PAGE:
On the expense side, these types of facilities face different cost structures than SNFs. For example, while general routine services remain similar relative to traditional SNFs, the level of therapy and ancillary costs can be much higher. Thus, overall, the inherent design of short-stay facilities leaves them more exposed to bottom-line variation in regard to the current trend of enrollment shift from Medicare to MA.
By way of illustration:
- Medicare Advantage reimbursement rate is, on average, 13% lower than traditional Medicare;
- Medicare Advantage average length of stay is 19 days versus 23 days for traditional Medicare;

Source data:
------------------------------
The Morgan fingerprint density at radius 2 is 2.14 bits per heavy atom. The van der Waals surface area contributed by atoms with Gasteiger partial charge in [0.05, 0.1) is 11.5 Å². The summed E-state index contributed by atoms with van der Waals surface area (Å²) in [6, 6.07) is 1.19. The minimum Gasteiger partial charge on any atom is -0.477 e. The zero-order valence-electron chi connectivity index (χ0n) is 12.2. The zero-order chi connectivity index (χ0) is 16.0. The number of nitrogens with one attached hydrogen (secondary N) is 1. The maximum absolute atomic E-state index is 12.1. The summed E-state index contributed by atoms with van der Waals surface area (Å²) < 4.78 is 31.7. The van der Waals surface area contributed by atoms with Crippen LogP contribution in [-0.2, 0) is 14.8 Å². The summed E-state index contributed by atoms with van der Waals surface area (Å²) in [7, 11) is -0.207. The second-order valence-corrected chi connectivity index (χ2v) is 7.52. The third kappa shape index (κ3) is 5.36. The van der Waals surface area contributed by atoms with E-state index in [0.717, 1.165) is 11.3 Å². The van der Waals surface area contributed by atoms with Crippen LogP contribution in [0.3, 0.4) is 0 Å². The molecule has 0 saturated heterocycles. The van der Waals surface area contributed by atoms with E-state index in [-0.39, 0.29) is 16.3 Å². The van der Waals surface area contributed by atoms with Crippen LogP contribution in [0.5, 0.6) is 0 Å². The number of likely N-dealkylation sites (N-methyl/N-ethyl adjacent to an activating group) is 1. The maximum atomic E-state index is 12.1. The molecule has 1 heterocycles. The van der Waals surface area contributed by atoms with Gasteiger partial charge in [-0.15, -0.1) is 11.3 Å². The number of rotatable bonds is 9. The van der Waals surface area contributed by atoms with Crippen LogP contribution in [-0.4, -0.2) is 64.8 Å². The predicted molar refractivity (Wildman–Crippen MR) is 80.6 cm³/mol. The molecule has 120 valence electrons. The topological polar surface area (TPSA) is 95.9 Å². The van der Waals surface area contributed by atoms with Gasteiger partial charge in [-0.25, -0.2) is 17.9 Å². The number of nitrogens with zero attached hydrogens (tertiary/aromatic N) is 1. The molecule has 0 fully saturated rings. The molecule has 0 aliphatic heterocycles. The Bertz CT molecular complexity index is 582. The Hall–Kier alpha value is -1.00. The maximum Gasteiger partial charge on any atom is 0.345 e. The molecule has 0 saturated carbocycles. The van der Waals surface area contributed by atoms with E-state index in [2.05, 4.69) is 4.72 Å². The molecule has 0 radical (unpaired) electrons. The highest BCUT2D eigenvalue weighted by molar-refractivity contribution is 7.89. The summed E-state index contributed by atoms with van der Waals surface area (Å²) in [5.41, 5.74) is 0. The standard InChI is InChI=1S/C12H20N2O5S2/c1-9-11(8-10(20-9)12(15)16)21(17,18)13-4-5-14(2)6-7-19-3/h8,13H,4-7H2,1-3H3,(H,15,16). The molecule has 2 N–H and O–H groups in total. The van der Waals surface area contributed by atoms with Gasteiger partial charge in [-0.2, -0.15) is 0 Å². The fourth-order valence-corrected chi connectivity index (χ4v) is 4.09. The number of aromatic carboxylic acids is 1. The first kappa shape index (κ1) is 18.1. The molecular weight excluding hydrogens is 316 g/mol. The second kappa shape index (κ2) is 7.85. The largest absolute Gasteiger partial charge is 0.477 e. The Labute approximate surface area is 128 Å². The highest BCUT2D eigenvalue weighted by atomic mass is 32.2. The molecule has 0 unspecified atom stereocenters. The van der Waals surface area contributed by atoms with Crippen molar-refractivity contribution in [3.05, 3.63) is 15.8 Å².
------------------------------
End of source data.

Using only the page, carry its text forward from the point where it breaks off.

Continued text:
- And if we assume that the short-stay facility has a skilled-mix of 80%, versus a traditional facility skilled-mix of 30%.
In that scenario, for every 25% shift from Medicare to MA (meaning Medicare would shift from 100% of revenue to 75%), a short-stay facility would have to add seven additional MA residents to maintain its revenue levels. On the other hand, a traditional SNF would only need to add three more under a 25% shift to MA. This hypothetical example uses data from this report to illustrate that if the operator was unable to increase its MA census, it would experience a 7% to 21% decline in revenue (Figure 4).
How Providers Can Prepare
What does this all mean? Perhaps most importantly, any skilled nursing provider interested in offering a transitional or short-term product must study the population of potential residents in the area. Doing so will help determine if the population is large enough to support the resident turnover of such facilities. The shift towards more MA enrollees only heightens the importance of this piece of due diligence.